“We are hopeful that members of the General Assembly will continue to consider ways for Tennessee to provide coverage to the hundreds of thousands of uninsured in our state who have no option for coverage. Hospitals believe this is right for our state and will continue to work with the Haslam administration and General Assembly to find coverage solutions for Tennessee’s uninsured.”
More than 193,000 Tennesseans have signed up for health insurance coverage on the federal exchange, according to data released by the U.S. Department of Health and Human Services Wednesday.
Of the 193,207 enrollees, 57,871 were from Nashville, Murfreesboro and Franklin. By way of comparison, 151,352 Tennesseans signed up for coverage on Healthcare.gov during the first enrollment period, which ran from October 2013 through April 2014. Numbers for the current period, which ends Feb. 15, also include those who signed up last year and were automatically re-enrolled.
HHS also reported that 83 percent of Tennessee enrollees qualified for subsidies for coverage, and nearly 7.5 million Americans have signed up or been re-enrolled nationwide.
Click here for Nashville enrollment information by ZIP code.
Legislators questioned touting Insure Tennessee as a salve for struggling hospitals in the state Tuesday, as the Medicaid expansion special session began in the Insurance and Banking and Health Committees.
Though both meetings were informational and no votes were taken, lawmakers heard testimony from the Tennessee Hospital Association, the Beacon Center, providers and other stakeholders as they evaluated Gov. Bill Haslam's plan. In the Insurance and Banking Committee, Rep. Roger Kane, R-Knoxville, asked whether hospitals' revenue challenges were simply a free market issue, and the facilities either needed to close, or reopen as different, less costly points of care.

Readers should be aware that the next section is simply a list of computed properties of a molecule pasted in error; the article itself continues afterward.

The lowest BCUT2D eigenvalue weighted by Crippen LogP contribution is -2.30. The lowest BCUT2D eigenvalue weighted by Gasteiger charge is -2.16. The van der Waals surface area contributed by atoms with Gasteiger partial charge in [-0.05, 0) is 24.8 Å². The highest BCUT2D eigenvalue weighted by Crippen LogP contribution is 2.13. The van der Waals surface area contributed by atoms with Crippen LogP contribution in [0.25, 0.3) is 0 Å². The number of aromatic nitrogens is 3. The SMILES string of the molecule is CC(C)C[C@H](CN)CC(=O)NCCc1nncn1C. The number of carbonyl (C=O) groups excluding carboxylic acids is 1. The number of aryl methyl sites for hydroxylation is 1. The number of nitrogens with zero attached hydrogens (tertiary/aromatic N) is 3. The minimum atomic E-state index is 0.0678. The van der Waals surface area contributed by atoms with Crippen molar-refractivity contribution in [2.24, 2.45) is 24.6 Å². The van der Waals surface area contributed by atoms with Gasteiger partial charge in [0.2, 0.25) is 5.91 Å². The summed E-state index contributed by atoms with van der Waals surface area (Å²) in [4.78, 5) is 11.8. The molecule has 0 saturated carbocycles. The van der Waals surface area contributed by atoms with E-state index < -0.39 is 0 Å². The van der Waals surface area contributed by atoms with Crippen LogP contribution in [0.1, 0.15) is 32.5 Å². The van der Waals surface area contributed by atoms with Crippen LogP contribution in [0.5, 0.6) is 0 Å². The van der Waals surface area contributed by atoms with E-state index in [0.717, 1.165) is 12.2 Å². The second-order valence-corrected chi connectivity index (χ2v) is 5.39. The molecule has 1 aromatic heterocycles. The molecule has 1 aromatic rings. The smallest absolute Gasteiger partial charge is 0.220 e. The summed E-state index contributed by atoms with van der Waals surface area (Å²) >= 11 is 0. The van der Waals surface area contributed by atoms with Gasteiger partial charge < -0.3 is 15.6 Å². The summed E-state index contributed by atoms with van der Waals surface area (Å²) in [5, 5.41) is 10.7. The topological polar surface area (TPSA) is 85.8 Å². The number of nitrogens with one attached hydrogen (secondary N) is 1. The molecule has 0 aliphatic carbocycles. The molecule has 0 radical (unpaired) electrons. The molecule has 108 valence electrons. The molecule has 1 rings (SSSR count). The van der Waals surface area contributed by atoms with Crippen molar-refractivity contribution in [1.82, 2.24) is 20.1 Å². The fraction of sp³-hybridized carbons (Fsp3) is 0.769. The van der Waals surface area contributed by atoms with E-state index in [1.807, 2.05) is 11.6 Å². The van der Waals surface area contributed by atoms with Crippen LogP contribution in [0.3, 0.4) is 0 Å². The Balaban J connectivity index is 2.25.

"I recognize that you all are in a tough time right now," said Rep. Glen Casada, R-Franklin. "I'm just not sure this is the lifeline you're looking for."
Representatives from the Beacon Center, a conservative think tank, also testified before both committees that Medicaid expansion does not address declining revenues at hospitals, because bad debt is an issue in commercial insurance payments as well as from the uninsured.
"Hospitals claiming they are about to close have been doing so for many years," said Justin Owen, Beacon Center president and CEO.
However, hospital stakeholders tend to disagree. Tennessee Hospital Association President Craig Becker testified that state hospitals will lose $7.9 billion over 10 years if Insure Tennessee is not approved. Hospitals across the country lost 'disproportionate care payments,' which helped cover the uninsured, when the Affordable Care Act passed and Medicaid expansion was expected in every state. When the Supreme Court ruled that expansion was voluntary, it left hospitals in non-expansion states without either source of funding.
"Without this funding, our costs continue to go up anyway," said Susan Peach, president of LifePoint Hospitals subsidiary HighPoint Health System. "We're federally mandated to take care of these patients in our emergency rooms without pay."
Becker and Mary Layne Van Cleve, THA COO, provided additional information on state hospital revenues and the hospital assessment fee, which will be used to fund the state's share of Insure Tennessee after federal funding drops to 95 percent in 2017.
Presently, about 100 hospitals in the state pay a fee of 4.5 percent of net patient revenue to help cover TennCare costs that were cut during the Recession. The fee can increase to 6 percent, which many consider almost guaranteed if Insure Tennessee passes.
"I feel that it will be raised to fund this," Peach said. "We've analyzed that and we're willing to fund it because we are in fact funding [uncompensated care] already."
The Insure Tennessee special session continues Wednesday morning with a hearing in the Finance, Ways and Means Committee, and the House will reconvene Wednesday afternoon.
POSTDATA: WARRANTY DEEDS